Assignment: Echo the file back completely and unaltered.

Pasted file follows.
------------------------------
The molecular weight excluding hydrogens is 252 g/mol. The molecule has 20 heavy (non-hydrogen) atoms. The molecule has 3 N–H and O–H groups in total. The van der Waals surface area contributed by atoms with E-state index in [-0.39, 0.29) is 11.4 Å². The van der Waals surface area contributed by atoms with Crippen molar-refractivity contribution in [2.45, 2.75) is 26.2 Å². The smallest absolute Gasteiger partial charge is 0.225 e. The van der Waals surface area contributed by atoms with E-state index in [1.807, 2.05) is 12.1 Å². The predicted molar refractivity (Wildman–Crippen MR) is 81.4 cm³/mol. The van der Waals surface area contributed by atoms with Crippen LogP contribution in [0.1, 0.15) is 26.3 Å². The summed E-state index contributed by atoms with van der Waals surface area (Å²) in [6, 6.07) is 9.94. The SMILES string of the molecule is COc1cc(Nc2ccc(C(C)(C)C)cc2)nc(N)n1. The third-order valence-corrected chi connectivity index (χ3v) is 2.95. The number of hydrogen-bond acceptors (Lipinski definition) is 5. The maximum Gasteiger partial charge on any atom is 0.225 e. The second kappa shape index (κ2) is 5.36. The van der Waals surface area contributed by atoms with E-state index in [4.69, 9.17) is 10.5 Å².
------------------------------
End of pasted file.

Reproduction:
The molecular weight excluding hydrogens is 252 g/mol. The molecule has 20 heavy (non-hydrogen) atoms. The molecule has 3 N–H and O–H groups in total. The van der Waals surface area contributed by atoms with E-state index in [-0.39, 0.29) is 11.4 Å². The van der Waals surface area contributed by atoms with Crippen molar-refractivity contribution in [2.45, 2.75) is 26.2 Å². The smallest absolute Gasteiger partial charge is 0.225 e. The van der Waals surface area contributed by atoms with E-state index in [1.807, 2.05) is 12.1 Å². The predicted molar refractivity (Wildman–Crippen MR) is 81.4 cm³/mol. The van der Waals surface area contributed by atoms with Crippen LogP contribution in [0.1, 0.15) is 26.3 Å². The summed E-state index contributed by atoms with van der Waals surface area (Å²) in [6, 6.07) is 9.94. The SMILES string of the molecule is COc1cc(Nc2ccc(C(C)(C)C)cc2)nc(N)n1. The third-order valence-corrected chi connectivity index (χ3v) is 2.95. The number of hydrogen-bond acceptors (Lipinski definition) is 5. The maximum Gasteiger partial charge on any atom is 0.225 e. The second kappa shape index (κ2) is 5.36. The van der Waals surface area contributed by atoms with E-state index in [4.69, 9.17) is 10.5 Å².